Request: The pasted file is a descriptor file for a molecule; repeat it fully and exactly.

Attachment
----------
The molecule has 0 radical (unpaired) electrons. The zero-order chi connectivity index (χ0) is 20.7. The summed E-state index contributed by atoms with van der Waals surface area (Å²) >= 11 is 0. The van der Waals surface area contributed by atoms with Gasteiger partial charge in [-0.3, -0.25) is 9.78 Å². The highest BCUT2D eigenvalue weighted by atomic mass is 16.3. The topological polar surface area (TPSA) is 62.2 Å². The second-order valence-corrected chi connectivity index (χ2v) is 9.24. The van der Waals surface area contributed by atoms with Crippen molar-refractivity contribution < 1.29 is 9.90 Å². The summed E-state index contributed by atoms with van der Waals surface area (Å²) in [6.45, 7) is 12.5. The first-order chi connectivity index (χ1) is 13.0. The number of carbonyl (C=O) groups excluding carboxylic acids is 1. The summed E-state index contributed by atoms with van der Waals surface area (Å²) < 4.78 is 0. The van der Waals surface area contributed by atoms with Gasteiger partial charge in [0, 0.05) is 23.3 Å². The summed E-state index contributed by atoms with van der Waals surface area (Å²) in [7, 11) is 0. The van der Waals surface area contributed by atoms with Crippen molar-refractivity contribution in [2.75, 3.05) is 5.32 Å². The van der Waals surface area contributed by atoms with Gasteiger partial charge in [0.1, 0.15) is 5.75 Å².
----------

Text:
The molecule has 0 radical (unpaired) electrons. The zero-order chi connectivity index (χ0) is 20.7. The summed E-state index contributed by atoms with van der Waals surface area (Å²) >= 11 is 0. The van der Waals surface area contributed by atoms with Gasteiger partial charge in [-0.3, -0.25) is 9.78 Å². The highest BCUT2D eigenvalue weighted by atomic mass is 16.3. The topological polar surface area (TPSA) is 62.2 Å². The second-order valence-corrected chi connectivity index (χ2v) is 9.24. The van der Waals surface area contributed by atoms with Crippen molar-refractivity contribution < 1.29 is 9.90 Å². The summed E-state index contributed by atoms with van der Waals surface area (Å²) in [6.45, 7) is 12.5. The first-order chi connectivity index (χ1) is 13.0. The number of carbonyl (C=O) groups excluding carboxylic acids is 1. The summed E-state index contributed by atoms with van der Waals surface area (Å²) < 4.78 is 0. The van der Waals surface area contributed by atoms with Gasteiger partial charge in [0, 0.05) is 23.3 Å². The summed E-state index contributed by atoms with van der Waals surface area (Å²) in [7, 11) is 0. The van der Waals surface area contributed by atoms with Crippen molar-refractivity contribution in [2.75, 3.05) is 5.32 Å². The van der Waals surface area contributed by atoms with Gasteiger partial charge in [0.1, 0.15) is 5.75 Å².